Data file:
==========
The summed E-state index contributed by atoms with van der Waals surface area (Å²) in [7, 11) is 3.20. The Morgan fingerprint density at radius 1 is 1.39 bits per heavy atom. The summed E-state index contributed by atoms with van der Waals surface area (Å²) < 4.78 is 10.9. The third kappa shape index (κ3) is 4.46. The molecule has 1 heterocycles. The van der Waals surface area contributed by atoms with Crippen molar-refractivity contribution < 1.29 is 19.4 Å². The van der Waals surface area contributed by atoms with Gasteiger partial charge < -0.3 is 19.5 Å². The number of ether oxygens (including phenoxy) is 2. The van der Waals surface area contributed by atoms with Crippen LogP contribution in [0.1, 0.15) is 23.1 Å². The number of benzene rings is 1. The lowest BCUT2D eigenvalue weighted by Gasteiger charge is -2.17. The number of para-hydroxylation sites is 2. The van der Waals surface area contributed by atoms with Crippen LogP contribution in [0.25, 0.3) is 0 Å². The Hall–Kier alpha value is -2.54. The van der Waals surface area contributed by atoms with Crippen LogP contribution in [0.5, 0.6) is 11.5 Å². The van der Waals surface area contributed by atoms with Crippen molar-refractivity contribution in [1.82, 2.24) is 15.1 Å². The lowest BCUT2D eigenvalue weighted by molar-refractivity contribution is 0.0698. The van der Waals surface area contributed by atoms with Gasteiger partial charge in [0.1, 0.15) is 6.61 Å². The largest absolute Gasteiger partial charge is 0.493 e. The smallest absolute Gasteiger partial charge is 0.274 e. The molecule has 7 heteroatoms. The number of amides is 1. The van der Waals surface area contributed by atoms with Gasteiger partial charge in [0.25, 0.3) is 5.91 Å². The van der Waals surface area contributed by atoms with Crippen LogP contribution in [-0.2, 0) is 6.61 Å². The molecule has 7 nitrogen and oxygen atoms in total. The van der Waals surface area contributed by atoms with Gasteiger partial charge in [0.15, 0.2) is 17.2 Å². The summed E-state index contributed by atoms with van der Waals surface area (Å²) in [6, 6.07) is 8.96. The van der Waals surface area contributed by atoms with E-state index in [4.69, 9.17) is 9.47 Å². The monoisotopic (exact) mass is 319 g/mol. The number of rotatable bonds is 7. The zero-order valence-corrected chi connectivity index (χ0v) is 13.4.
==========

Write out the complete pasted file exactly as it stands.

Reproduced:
The summed E-state index contributed by atoms with van der Waals surface area (Å²) in [7, 11) is 3.20. The Morgan fingerprint density at radius 1 is 1.39 bits per heavy atom. The summed E-state index contributed by atoms with van der Waals surface area (Å²) < 4.78 is 10.9. The third kappa shape index (κ3) is 4.46. The molecule has 1 heterocycles. The van der Waals surface area contributed by atoms with Crippen molar-refractivity contribution < 1.29 is 19.4 Å². The van der Waals surface area contributed by atoms with Gasteiger partial charge < -0.3 is 19.5 Å². The number of ether oxygens (including phenoxy) is 2. The van der Waals surface area contributed by atoms with Crippen LogP contribution in [0.1, 0.15) is 23.1 Å². The number of benzene rings is 1. The lowest BCUT2D eigenvalue weighted by Gasteiger charge is -2.17. The number of para-hydroxylation sites is 2. The van der Waals surface area contributed by atoms with Crippen LogP contribution in [0.25, 0.3) is 0 Å². The Hall–Kier alpha value is -2.54. The van der Waals surface area contributed by atoms with Crippen LogP contribution in [0.5, 0.6) is 11.5 Å². The van der Waals surface area contributed by atoms with Crippen molar-refractivity contribution in [1.82, 2.24) is 15.1 Å². The lowest BCUT2D eigenvalue weighted by molar-refractivity contribution is 0.0698. The van der Waals surface area contributed by atoms with Gasteiger partial charge in [0.1, 0.15) is 6.61 Å². The largest absolute Gasteiger partial charge is 0.493 e. The smallest absolute Gasteiger partial charge is 0.274 e. The molecule has 7 heteroatoms. The number of amides is 1. The van der Waals surface area contributed by atoms with Gasteiger partial charge in [0.25, 0.3) is 5.91 Å². The van der Waals surface area contributed by atoms with Crippen LogP contribution in [-0.2, 0) is 6.61 Å². The molecule has 7 nitrogen and oxygen atoms in total. The van der Waals surface area contributed by atoms with Gasteiger partial charge in [0.15, 0.2) is 17.2 Å². The summed E-state index contributed by atoms with van der Waals surface area (Å²) in [6, 6.07) is 8.96. The van der Waals surface area contributed by atoms with E-state index in [4.69, 9.17) is 9.47 Å². The monoisotopic (exact) mass is 319 g/mol. The number of rotatable bonds is 7. The zero-order valence-corrected chi connectivity index (χ0v) is 13.4.